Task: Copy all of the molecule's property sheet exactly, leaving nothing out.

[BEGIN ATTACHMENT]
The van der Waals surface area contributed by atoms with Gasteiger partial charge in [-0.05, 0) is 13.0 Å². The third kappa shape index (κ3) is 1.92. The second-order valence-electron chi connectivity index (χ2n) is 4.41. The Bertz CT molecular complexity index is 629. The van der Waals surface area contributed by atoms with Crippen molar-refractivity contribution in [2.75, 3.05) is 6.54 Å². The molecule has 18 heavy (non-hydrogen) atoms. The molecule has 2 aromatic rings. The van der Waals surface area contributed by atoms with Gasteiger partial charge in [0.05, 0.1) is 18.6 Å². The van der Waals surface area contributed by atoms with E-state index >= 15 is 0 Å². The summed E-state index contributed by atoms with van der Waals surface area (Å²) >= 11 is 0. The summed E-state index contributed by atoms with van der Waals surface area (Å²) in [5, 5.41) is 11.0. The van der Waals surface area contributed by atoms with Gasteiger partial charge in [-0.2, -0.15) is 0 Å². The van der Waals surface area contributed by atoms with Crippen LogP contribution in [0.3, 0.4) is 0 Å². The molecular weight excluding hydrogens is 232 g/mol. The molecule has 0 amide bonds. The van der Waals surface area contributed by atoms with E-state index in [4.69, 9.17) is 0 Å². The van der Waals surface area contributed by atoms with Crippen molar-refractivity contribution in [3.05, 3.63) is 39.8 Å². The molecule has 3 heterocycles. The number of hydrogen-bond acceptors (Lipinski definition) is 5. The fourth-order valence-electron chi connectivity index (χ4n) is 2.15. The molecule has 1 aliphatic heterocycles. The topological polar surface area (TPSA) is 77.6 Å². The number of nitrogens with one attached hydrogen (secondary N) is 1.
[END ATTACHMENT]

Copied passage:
The van der Waals surface area contributed by atoms with Gasteiger partial charge in [-0.05, 0) is 13.0 Å². The third kappa shape index (κ3) is 1.92. The second-order valence-electron chi connectivity index (χ2n) is 4.41. The Bertz CT molecular complexity index is 629. The van der Waals surface area contributed by atoms with Crippen molar-refractivity contribution in [2.75, 3.05) is 6.54 Å². The molecule has 18 heavy (non-hydrogen) atoms. The molecule has 2 aromatic rings. The van der Waals surface area contributed by atoms with Gasteiger partial charge in [0.05, 0.1) is 18.6 Å². The van der Waals surface area contributed by atoms with E-state index >= 15 is 0 Å². The summed E-state index contributed by atoms with van der Waals surface area (Å²) >= 11 is 0. The summed E-state index contributed by atoms with van der Waals surface area (Å²) in [5, 5.41) is 11.0. The van der Waals surface area contributed by atoms with Gasteiger partial charge in [-0.2, -0.15) is 0 Å². The van der Waals surface area contributed by atoms with Crippen LogP contribution in [0.3, 0.4) is 0 Å². The molecular weight excluding hydrogens is 232 g/mol. The molecule has 0 amide bonds. The van der Waals surface area contributed by atoms with E-state index in [4.69, 9.17) is 0 Å². The van der Waals surface area contributed by atoms with Crippen molar-refractivity contribution in [3.05, 3.63) is 39.8 Å². The molecule has 3 heterocycles. The number of hydrogen-bond acceptors (Lipinski definition) is 5. The fourth-order valence-electron chi connectivity index (χ4n) is 2.15. The molecule has 1 aliphatic heterocycles. The topological polar surface area (TPSA) is 77.6 Å². The number of nitrogens with one attached hydrogen (secondary N) is 1.